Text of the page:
We get speed settings, every bonus stage and Super Combo KO warps to hyperspace.

Endings aren’t animated, but expect brand new (or altered) screen with scrolling message.

Modes of miscellany are unlocked via accumulation of VS points, beating game at least once, or on specific difficulty.


Rewards of perseverance are Akuma and Shin Akuma (both possessing their Super combo), art galleries, Time Attack (5 modes) and Survival (8 modes).

Defeating up to 100 random opponents isn't as difficult as what it sounds.

Now things get juicy.

For the most part, it’s the SNES port of TNC, but India now has the hallowed quota of six elephants.

This is so fucking awkward.

Animation (sprites* and audience), sound effects, speech**, music***

*New techniques use arcade’s animation, so sprites briefly grow.

The ‘best’ of both worlds?

Ha ha ha!

**You Win and You Lose are missing.

***Compressed beep music includes danger themes and sporadic remixing.

As for parallax happy locations, most are untouched, but China and Vegas recycle environments from Alpha 2 and 3 respectively.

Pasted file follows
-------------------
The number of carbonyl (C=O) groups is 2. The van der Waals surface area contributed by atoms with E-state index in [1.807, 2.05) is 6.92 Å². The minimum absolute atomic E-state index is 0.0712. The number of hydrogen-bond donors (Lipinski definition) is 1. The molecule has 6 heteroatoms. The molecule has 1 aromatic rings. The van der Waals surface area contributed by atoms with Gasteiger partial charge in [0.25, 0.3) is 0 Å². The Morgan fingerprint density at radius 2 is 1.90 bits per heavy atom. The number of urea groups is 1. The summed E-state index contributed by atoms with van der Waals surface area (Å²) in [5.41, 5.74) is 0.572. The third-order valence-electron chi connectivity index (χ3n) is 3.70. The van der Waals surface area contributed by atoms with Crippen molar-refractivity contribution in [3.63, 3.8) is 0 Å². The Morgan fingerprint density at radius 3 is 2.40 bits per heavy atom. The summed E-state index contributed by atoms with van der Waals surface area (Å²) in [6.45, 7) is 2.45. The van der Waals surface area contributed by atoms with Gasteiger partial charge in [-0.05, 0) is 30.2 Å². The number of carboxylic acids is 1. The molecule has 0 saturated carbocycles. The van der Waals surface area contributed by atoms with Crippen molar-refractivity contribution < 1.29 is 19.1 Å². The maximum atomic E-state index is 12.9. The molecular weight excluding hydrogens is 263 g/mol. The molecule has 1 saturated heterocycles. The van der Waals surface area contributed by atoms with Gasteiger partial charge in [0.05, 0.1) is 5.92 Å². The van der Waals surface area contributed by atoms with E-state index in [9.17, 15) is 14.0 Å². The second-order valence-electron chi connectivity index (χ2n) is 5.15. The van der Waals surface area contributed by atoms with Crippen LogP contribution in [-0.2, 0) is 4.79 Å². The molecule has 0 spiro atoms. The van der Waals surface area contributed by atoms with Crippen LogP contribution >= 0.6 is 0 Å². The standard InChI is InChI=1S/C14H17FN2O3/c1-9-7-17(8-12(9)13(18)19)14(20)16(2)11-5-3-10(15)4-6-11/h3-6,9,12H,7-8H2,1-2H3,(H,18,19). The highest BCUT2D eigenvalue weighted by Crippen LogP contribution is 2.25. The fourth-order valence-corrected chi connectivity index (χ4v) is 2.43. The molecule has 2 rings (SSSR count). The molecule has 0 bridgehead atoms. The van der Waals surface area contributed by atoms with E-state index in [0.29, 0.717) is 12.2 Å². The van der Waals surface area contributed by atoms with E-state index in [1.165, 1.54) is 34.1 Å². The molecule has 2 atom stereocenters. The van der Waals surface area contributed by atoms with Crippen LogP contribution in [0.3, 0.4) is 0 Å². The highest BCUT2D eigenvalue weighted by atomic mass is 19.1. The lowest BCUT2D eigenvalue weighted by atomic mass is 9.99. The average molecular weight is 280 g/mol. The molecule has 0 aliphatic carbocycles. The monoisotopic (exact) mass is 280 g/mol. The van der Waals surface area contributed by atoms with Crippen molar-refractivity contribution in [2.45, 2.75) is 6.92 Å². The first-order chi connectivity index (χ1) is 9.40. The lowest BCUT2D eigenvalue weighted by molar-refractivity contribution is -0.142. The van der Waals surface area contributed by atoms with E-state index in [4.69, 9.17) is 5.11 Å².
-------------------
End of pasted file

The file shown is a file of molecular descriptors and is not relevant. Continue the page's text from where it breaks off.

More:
More, more, more.

‘Modded’ stages


Battle now takes place on rooftop, with two huge houses and giant full moon.


‘Improved’ version of classic original is spliced with Alpha 2 pipes and lights.

Brand spankers


High in the sky, ocean twinkles in warm sunlight with jet coming and going as it pleases.

Basically, a variation of Charlie’s Alpha 2 stage.


Same as Ryu, but red sky at night.

M. Bison

Sinister looking hideout, lit statues and computers.


Under the bridge, buildings and saxy billboard.

Oh yeah…

One of the best alternative versions has one major flaw.

When criteria is met to fight Akuma in Arcade, game crashes when you reach him.

Hard reset also leads to times glitching up in Survival and Time Attack.

Insultingly, this affected North America and Europe, but NOT Japan.


Hyper Street Fighter II: The Anniversary Edition, PS2 2003